Much literature discusses that changes in female steroid hormone levels can affect the autonomic nervous system (ANS) and metabolic functions (Pallavi, Souza, & Shivaprakash, 2017).

According to a 2014 study that examined about 20 women in their mid-20s, it’s probable that the rise in testosterone prior to (in the follicular phase), or at the time of ovulation could “account for differences in strength, muscle diameter and muscle cell characters between follicular – compared to luteal phase-based strength training (Sung, et al., 2014).”

This is a small study, which means that while the findings are interesting, there needs to be further investigation to determine their validity and ability to be found in a larger group. One limitation that the study does mention is that researchers compared phases such as the follicular phase to the luteal phase, rather than analyzing hormone concentration in different parts of the phases like the early follicular phase when menses occur versus the later part of follicular phase when both estrogen and testosterone hormones are close to peak.

Another study conducted in 2016, utilized 100 healthy volunteers – again a small study, but larger than the first in 2014. Three trial periods were conducted to test muscle strength and throughout the courses of the study all participants were “oriented to not ingest any kind of energy drink including caffeine and alcohol as well as not to perform any sort of physical activity one day before or on the day of the tests (Pallavi, Souza, & Shivaprakash, 2017).” Similarly, this study found work done was significantly greater during the follicular phase with the same phase having the least amount of fatigue. Participants showed the most fatigue during the menstrual phase followed by the luteal phase. Researchers concluded that changes during a normal menstrual cycle could indeed affect exercise performance and should be considered for training (Pallavi, Souza, & Shivaprakash, 2017).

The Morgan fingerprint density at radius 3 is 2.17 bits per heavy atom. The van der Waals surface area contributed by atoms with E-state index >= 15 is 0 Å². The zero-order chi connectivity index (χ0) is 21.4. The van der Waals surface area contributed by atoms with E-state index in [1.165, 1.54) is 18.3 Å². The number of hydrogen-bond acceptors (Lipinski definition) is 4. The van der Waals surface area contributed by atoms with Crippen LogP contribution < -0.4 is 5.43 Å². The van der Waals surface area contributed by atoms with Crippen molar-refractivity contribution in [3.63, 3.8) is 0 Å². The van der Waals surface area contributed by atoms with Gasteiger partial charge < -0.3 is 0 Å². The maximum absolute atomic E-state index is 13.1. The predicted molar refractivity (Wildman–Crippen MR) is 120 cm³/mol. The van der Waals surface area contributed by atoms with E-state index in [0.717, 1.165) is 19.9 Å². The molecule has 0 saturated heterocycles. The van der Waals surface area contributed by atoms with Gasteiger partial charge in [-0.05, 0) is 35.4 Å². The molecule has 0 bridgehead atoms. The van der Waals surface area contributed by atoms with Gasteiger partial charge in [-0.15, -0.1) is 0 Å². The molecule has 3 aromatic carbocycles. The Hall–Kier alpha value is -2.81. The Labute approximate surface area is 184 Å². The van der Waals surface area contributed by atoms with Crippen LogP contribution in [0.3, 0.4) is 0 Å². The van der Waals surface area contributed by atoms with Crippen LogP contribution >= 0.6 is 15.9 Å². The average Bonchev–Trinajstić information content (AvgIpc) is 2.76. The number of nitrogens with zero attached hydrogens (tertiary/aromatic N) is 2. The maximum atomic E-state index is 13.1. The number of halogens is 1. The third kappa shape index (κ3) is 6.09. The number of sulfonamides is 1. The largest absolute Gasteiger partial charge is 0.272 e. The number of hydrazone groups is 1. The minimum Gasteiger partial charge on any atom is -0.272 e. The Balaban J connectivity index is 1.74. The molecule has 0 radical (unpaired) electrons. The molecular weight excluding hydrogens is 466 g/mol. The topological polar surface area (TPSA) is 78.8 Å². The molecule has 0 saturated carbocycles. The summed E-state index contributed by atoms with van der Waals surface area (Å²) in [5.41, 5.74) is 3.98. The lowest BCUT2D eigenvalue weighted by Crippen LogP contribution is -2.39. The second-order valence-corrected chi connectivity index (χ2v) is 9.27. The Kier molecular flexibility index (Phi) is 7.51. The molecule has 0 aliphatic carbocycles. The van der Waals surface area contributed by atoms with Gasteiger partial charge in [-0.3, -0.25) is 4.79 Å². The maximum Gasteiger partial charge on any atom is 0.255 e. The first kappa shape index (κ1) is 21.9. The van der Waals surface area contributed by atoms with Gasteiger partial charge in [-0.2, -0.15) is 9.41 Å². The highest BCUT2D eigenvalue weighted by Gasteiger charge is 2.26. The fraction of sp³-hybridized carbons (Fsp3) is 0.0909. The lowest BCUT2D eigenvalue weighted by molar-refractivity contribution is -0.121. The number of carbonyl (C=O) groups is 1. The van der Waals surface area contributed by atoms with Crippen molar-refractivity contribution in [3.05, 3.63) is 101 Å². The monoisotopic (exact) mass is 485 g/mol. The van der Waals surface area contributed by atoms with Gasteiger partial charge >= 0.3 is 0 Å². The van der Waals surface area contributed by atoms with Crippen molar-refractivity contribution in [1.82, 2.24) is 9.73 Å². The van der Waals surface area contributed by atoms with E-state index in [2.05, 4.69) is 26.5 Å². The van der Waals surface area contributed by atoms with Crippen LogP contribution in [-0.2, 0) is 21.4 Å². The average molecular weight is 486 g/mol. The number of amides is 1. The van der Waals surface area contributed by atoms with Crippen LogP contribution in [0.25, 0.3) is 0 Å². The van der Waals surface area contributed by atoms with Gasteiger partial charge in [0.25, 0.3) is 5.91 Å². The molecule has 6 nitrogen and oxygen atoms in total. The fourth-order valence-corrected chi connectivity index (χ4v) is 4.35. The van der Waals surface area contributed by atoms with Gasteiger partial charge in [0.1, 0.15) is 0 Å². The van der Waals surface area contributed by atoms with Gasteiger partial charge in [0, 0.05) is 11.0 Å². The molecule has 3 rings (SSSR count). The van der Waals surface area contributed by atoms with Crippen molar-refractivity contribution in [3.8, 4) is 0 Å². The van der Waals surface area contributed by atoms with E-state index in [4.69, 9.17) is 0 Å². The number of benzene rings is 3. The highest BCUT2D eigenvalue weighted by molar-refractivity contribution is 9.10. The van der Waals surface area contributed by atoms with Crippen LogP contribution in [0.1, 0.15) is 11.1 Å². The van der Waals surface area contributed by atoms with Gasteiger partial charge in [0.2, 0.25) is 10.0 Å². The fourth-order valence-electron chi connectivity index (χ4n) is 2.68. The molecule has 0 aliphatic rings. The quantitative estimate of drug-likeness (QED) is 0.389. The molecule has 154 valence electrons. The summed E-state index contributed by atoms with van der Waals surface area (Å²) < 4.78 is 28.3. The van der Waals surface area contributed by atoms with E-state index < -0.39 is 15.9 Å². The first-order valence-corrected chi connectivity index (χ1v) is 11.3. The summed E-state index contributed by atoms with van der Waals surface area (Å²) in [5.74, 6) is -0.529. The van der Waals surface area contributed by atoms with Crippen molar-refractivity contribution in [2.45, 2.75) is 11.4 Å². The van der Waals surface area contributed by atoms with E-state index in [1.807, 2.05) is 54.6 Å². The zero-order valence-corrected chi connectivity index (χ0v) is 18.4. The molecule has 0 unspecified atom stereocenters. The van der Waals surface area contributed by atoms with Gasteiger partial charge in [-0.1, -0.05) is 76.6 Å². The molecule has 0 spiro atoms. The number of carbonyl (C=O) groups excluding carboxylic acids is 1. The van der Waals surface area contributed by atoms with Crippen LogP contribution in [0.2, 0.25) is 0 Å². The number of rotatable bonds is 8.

Let’s talk hormones. The body secretes about 50 different hormones – each one with distinct functions. Hormones are released from glands in the endocrine system.

The major glands that release the hormones we’re discussing in this post are: anterior pituitary gland (FSH, LH), ovaries (estrogen, progesterone, testosterone) (Marieb & Hoehn, 2016).

Just to give you a little background on hormones so you can find your way out of the rabbit hole later. Structurally, there are different kinds of hormones: amines, polypeptides, glycoproteins and steroids (Marieb & Hoehn, 2016).

Please note, that steroid hormones are made from cholesterol (fat), which is why it’s important to consume enough dietary fat in your diet. It’s also another reason why there can be fluctuations in menstrual cycle when a female reaches a significantly low body fat percentage.

Looking at the hormones that may impact your training – Estrogen, progesterone and testosterone are steroid hormones. While estrogen and progesterone are known to be in women, testosterone is also naturally produced in women, just at much lower levels than in men. Both LH and FSH are glycoprotein polypeptide hormones.

Testosterone is classified as an anabolic steroid hormone, which stimulates protein synthesis and muscle development. This is one reason why men may have an easier time developing muscle and losing weight. Like some research has shown, it may also be one reason why strength increases during the middle of the follicular phase.

Now, while it’s possible that hormonal fluctuations can make us feel like superwoman, other studies have also examined the frequency of training during menstrual phases and how that may impact hypertrophy and strength.